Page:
Well in this case the reason I wanted it tested was so we could ascertain if the second course of anitbiotics was necessary. A kid that sick isn't interested in getting out of bed, so quarantine was not a problem.
"In fact there have been many studies proving that antibiotics have no statistically significant effect on the duration of illness".
They would be studies in the minority I suspect, after a quick survey of medline. Also the Mayo Clinic has this to say:
"These antibiotics reduce the duration and severity of symptoms, as well as the risk of complications and the likelihood that infection will spread to classmates or family members. Once treatment begins, you or your child should start feeling better in just a day or two. Call your doctor if you or your child doesn't feel better after taking antibiotics for 48 hours. If children on antibiotic therapy feel well and don't have a fever, they often can return to school or child care when they're no longer contagious — usually 24 hours after beginning treatment."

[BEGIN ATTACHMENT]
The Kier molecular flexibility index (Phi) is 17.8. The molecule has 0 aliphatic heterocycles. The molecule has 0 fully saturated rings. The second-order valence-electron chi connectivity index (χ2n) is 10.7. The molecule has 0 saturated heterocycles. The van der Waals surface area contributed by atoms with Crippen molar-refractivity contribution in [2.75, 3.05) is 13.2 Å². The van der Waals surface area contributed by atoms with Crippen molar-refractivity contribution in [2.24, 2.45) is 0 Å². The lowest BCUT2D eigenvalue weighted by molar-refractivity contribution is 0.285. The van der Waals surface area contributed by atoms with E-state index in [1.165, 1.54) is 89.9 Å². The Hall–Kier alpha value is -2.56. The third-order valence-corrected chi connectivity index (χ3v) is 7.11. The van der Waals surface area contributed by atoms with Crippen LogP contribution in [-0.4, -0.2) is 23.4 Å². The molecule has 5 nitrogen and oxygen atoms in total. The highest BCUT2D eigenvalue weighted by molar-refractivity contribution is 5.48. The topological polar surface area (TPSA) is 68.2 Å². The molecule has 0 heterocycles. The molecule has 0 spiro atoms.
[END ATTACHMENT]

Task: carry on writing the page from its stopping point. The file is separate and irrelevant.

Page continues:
Aside from that, we are well aware of the difficulties a family can face when there is an asymptomatic carrier in the house, or a person re-infects themselves through dirty toothbrushes etc…but that's a different issue as my son does not have strep throat.Jul 3, 2009 at 7:13 am #1511872
>> These antibiotics reduce the duration and severity of symptoms,
Ha. Was that from an 'information for patients' section or something? Of course, they can say that antibiotics "reduce the duration and severity of symptoms", because the studies show that they do. (And that's what patients think, and if you tell them otherwise they think that you're a nutter. That's how patients end up getting antibiotics for a virus, too.) But it is a trivial reduction! Believe me, the big benefit is meant to be reducing the incidence of endocarditis and vegetations.